Shutting the National Asset Management Agency (Nama) will be good for the economy, but lenders like Ulster Bank need to make clear whether they are staying or going, according to Bank of Ireland boss Richie Boucher.
The bank's chief executive said he always felt the Nama would make money over its lifetime.
"Nama's exit will be another positive for the economy, whether it happens in 2017 or in 2020," Mr Boucher told reporters yesterday.
He was responding to suggestions the agency could now be closed down ahead of schedule, by selling off loans more quickly than first planned.
Bank of Ireland will be repaid around €4bn (£3.3bn) when that happens.
Bank of Ireland suffered a pretax loss of €569m (£468m) last year but is now profitable, the bank said yesterday.
It has 35 branches in Northern Ireland and employs around 1,200 staff.
Richie Boucher said he would welcome a new banking force in the Republic, saying having just two big banks in AIB and his own lender is too few for the economy.
But in a reference to speculation around Ulster Bank's plans here he warned that banks need to make clear their position so that customers can plan.
"Its not helpful to have this Lannigan's Ball where you don't know whether they are in or out," he said.
Bank of Ireland's loss of €569m (£469m) is compared to its €1.4bn (£1.1bn) loss in 2012. The bank reported a steady improvement in the Irish economy during 2013.
In its full-year results for 2013, the bank says its operating profit, before impairment charges, was just over €1bn, up from €224m (£184m) the year before.
Mortgage arrears and small businesses in trouble remain key priorities, the bank says.
The majority – eight out of 10 – of its "challenged" Irish mortgages with agreed restructuring solutions are meeting repayments.
The level of defaulted loans has fallen by €1.2bn (£0.9bn), or by 6% since June 2013.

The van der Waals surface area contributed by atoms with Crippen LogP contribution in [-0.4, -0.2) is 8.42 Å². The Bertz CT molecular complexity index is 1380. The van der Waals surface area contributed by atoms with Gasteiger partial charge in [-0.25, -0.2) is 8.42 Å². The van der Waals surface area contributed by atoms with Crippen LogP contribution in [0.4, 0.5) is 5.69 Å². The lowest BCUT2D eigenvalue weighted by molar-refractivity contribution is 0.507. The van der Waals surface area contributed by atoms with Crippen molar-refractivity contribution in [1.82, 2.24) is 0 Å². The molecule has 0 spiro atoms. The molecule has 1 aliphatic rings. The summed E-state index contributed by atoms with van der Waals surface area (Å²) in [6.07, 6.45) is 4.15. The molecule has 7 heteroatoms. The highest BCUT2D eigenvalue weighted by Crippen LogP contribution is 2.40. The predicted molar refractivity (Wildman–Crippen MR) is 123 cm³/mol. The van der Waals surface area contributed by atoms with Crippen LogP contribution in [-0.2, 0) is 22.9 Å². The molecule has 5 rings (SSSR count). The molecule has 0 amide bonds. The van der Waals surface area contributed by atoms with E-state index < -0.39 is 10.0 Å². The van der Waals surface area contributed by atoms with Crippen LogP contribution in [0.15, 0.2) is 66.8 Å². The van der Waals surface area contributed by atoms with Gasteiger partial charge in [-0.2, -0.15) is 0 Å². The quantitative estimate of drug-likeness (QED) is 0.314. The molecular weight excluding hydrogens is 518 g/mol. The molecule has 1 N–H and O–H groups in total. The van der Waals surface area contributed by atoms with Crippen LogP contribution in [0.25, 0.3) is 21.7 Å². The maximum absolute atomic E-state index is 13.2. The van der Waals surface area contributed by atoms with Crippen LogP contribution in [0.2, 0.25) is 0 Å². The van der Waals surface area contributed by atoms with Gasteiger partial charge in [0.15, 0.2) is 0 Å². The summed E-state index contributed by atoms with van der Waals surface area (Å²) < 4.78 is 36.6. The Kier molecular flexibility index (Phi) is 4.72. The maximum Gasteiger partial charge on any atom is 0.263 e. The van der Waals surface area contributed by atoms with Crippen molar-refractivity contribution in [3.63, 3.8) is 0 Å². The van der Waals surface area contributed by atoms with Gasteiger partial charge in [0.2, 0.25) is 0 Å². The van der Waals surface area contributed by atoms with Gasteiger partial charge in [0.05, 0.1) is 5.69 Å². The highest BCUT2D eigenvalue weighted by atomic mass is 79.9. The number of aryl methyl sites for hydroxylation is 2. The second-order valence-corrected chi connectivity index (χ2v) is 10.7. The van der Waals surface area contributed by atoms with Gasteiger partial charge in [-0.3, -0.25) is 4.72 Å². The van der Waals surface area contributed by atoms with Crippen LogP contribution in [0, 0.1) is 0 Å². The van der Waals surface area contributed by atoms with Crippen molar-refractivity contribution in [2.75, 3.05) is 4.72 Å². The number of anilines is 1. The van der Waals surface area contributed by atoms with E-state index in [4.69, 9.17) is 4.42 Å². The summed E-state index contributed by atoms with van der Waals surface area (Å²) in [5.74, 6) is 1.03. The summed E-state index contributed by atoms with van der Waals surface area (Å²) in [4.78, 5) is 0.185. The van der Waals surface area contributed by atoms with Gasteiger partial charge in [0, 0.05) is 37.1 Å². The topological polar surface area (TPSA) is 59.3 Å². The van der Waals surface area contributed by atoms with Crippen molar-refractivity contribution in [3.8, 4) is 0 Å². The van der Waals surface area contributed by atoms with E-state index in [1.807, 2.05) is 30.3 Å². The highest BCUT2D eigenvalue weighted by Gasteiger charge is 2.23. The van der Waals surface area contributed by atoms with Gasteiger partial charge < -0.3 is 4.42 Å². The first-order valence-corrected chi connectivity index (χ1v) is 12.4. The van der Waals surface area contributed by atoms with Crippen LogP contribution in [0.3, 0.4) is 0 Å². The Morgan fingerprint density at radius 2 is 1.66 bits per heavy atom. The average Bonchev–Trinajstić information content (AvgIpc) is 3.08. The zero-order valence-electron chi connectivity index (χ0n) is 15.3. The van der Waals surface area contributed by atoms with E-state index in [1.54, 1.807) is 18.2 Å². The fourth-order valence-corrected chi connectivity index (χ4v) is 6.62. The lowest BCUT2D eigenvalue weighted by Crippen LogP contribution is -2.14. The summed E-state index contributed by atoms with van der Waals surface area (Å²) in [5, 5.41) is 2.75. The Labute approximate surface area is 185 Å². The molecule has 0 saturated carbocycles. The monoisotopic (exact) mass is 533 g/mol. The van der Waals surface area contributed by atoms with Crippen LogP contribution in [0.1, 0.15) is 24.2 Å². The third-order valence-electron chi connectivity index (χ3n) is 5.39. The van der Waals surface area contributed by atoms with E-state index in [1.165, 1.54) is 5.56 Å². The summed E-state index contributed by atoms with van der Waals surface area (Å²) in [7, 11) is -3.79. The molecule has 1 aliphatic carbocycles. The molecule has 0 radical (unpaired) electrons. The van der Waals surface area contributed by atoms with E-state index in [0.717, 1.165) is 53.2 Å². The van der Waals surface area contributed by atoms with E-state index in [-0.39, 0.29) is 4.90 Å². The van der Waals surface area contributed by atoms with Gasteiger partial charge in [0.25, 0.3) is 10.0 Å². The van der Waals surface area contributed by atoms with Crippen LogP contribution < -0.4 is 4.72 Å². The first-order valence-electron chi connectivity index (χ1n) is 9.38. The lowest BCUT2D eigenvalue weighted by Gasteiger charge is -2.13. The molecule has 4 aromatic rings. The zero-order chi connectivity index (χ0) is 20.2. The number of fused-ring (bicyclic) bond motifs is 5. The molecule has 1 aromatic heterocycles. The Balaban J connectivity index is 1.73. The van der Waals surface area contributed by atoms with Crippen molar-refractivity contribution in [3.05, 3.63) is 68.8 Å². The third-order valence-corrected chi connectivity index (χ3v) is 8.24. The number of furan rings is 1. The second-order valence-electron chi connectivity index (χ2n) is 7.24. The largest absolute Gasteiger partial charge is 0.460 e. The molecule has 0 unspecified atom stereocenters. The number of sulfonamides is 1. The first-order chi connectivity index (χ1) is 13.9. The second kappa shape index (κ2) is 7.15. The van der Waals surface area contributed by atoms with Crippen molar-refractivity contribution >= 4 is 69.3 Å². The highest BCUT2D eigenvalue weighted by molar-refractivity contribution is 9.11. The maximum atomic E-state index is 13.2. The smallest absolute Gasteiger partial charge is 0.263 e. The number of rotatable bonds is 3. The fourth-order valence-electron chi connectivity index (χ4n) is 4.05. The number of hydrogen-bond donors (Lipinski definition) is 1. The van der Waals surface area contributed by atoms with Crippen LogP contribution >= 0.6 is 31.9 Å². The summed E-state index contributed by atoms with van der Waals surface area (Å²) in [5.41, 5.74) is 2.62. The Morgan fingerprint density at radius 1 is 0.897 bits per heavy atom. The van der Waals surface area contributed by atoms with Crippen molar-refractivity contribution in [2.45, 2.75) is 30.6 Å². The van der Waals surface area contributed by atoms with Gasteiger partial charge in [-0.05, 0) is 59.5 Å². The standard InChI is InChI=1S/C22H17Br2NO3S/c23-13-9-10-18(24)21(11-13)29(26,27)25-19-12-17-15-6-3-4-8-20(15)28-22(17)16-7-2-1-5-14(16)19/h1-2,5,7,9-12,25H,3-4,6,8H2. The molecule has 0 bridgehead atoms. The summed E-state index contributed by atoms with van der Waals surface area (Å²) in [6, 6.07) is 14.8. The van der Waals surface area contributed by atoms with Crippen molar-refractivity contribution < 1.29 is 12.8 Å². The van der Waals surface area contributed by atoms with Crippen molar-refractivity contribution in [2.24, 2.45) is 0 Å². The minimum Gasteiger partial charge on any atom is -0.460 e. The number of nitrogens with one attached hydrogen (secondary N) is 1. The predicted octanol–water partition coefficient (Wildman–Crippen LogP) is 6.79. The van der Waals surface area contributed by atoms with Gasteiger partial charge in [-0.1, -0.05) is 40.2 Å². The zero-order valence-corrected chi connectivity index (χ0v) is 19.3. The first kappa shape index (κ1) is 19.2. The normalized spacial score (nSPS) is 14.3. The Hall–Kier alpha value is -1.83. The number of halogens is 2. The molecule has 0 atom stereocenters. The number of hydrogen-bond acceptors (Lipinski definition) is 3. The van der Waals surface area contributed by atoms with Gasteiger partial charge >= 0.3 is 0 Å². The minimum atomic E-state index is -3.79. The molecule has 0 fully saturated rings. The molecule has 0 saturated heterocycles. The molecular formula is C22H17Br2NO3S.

The bank has reached a resolution with SME loans in more than 90% of cases.
Mr Boucher said Bank of Ireland is profitable and generating capital this year.
"2013 was a year of further substantial progress for Bank of Ireland," he said.
"Taxpayers' support for and investment in Bank of Ireland has been rewarded and repaid. We are profitable and generating capital in 2014."
Davy Stockbrokers said the results were strong, with the bank's finances showing it was making profits before provisions ahead of expectations and was also generating capital.
The annual report showed the breakdown of impairment charges for loans with residential mortgages costing the bank €573m (£472m) last year.
Property and construction lending cost €583m (£480m).
Mr Boucher said a key priority remains the solution of Irish mortgage arrears and challenges facing small and medium enterprises.
And he said that eight out of 10 debt-hit Irish mortgages which have been restructured are now being repaid as required.
The bank also said about €6bn (£4.9bn) has been returned to the state following the bailout.
"It is right and appropriate that taxpayers have got back their cash investment in Bank of Ireland, with a cash profit achieved and considerable potential upside," Mr Boucher said.
Bank of Ireland has more than 280 branches, 1,400 ATMs, and employs more than 11,255 staff.